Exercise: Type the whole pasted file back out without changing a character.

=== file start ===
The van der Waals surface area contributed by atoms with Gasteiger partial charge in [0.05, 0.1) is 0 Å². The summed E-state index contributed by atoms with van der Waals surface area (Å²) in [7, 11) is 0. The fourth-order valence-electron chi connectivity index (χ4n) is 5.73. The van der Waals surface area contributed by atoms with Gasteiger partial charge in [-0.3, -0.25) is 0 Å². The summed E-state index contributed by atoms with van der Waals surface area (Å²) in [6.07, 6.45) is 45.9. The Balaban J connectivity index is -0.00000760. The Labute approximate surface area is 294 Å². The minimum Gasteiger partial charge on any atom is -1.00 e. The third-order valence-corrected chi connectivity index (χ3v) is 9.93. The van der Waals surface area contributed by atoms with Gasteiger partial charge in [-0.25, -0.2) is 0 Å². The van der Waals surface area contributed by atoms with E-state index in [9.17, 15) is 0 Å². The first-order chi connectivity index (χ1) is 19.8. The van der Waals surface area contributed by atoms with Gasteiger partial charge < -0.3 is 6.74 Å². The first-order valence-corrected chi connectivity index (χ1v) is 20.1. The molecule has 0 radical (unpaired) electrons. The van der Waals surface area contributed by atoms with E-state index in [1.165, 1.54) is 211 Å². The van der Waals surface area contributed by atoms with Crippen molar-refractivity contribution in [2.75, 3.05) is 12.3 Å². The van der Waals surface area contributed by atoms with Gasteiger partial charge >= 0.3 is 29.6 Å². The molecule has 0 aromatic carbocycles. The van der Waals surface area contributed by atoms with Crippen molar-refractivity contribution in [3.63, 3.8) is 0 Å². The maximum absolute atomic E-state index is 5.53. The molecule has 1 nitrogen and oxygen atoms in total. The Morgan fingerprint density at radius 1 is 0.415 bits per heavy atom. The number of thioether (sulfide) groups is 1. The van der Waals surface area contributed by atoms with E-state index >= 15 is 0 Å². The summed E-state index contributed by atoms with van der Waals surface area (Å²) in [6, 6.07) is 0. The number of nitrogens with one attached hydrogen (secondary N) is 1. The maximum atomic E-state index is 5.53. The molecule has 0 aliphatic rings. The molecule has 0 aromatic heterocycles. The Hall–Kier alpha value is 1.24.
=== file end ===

The van der Waals surface area contributed by atoms with Gasteiger partial charge in [0.05, 0.1) is 0 Å². The summed E-state index contributed by atoms with van der Waals surface area (Å²) in [7, 11) is 0. The fourth-order valence-electron chi connectivity index (χ4n) is 5.73. The van der Waals surface area contributed by atoms with Gasteiger partial charge in [-0.3, -0.25) is 0 Å². The summed E-state index contributed by atoms with van der Waals surface area (Å²) in [6.07, 6.45) is 45.9. The Balaban J connectivity index is -0.00000760. The Labute approximate surface area is 294 Å². The minimum Gasteiger partial charge on any atom is -1.00 e. The third-order valence-corrected chi connectivity index (χ3v) is 9.93. The van der Waals surface area contributed by atoms with Gasteiger partial charge in [-0.25, -0.2) is 0 Å². The van der Waals surface area contributed by atoms with E-state index in [9.17, 15) is 0 Å². The first-order chi connectivity index (χ1) is 19.8. The van der Waals surface area contributed by atoms with Gasteiger partial charge < -0.3 is 6.74 Å². The first-order valence-corrected chi connectivity index (χ1v) is 20.1. The molecule has 0 radical (unpaired) electrons. The van der Waals surface area contributed by atoms with E-state index in [1.165, 1.54) is 211 Å². The van der Waals surface area contributed by atoms with Crippen molar-refractivity contribution in [2.75, 3.05) is 12.3 Å². The van der Waals surface area contributed by atoms with Gasteiger partial charge >= 0.3 is 29.6 Å². The molecule has 0 aromatic carbocycles. The van der Waals surface area contributed by atoms with Crippen molar-refractivity contribution in [3.63, 3.8) is 0 Å². The maximum absolute atomic E-state index is 5.53. The molecule has 1 nitrogen and oxygen atoms in total. The Morgan fingerprint density at radius 1 is 0.415 bits per heavy atom. The number of thioether (sulfide) groups is 1. The van der Waals surface area contributed by atoms with E-state index >= 15 is 0 Å². The summed E-state index contributed by atoms with van der Waals surface area (Å²) in [6, 6.07) is 0. The number of nitrogens with one attached hydrogen (secondary N) is 1. The maximum atomic E-state index is 5.53. The molecule has 0 aliphatic rings. The molecule has 0 aromatic heterocycles. The Hall–Kier alpha value is 1.24.